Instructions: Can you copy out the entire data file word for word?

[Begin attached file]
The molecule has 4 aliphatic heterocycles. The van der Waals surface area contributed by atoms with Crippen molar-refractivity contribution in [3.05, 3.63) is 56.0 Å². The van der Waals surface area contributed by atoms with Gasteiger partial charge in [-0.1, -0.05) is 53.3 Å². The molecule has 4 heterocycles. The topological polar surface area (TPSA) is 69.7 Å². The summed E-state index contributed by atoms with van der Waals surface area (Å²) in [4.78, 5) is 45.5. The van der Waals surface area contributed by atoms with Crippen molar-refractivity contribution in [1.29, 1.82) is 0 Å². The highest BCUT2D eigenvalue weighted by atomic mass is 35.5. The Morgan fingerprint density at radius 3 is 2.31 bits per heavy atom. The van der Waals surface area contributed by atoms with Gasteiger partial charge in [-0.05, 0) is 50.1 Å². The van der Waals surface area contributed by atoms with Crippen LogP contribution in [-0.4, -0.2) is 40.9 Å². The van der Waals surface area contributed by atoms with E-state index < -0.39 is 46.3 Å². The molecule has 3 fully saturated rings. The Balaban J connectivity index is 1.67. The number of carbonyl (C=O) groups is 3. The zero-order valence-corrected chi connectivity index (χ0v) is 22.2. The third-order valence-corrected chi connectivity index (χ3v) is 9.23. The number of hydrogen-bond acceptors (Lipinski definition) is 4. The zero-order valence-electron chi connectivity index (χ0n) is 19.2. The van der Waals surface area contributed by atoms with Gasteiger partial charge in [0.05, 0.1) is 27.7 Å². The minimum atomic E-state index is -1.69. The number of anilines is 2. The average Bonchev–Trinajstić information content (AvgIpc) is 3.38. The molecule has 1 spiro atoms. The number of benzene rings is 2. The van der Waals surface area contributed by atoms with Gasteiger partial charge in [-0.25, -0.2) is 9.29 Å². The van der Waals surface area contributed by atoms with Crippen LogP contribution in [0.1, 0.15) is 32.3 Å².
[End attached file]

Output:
The molecule has 4 aliphatic heterocycles. The van der Waals surface area contributed by atoms with Crippen molar-refractivity contribution in [3.05, 3.63) is 56.0 Å². The van der Waals surface area contributed by atoms with Gasteiger partial charge in [-0.1, -0.05) is 53.3 Å². The molecule has 4 heterocycles. The topological polar surface area (TPSA) is 69.7 Å². The summed E-state index contributed by atoms with van der Waals surface area (Å²) in [4.78, 5) is 45.5. The van der Waals surface area contributed by atoms with Crippen molar-refractivity contribution in [1.29, 1.82) is 0 Å². The highest BCUT2D eigenvalue weighted by atomic mass is 35.5. The Morgan fingerprint density at radius 3 is 2.31 bits per heavy atom. The van der Waals surface area contributed by atoms with Gasteiger partial charge in [-0.05, 0) is 50.1 Å². The van der Waals surface area contributed by atoms with Crippen LogP contribution in [-0.4, -0.2) is 40.9 Å². The van der Waals surface area contributed by atoms with E-state index < -0.39 is 46.3 Å². The molecule has 3 fully saturated rings. The Balaban J connectivity index is 1.67. The number of carbonyl (C=O) groups is 3. The zero-order valence-corrected chi connectivity index (χ0v) is 22.2. The third-order valence-corrected chi connectivity index (χ3v) is 9.23. The number of hydrogen-bond acceptors (Lipinski definition) is 4. The zero-order valence-electron chi connectivity index (χ0n) is 19.2. The van der Waals surface area contributed by atoms with Gasteiger partial charge in [0.05, 0.1) is 27.7 Å². The minimum atomic E-state index is -1.69. The number of anilines is 2. The average Bonchev–Trinajstić information content (AvgIpc) is 3.38. The molecule has 1 spiro atoms. The number of benzene rings is 2. The van der Waals surface area contributed by atoms with Gasteiger partial charge in [-0.25, -0.2) is 9.29 Å². The van der Waals surface area contributed by atoms with Crippen LogP contribution in [0.1, 0.15) is 32.3 Å².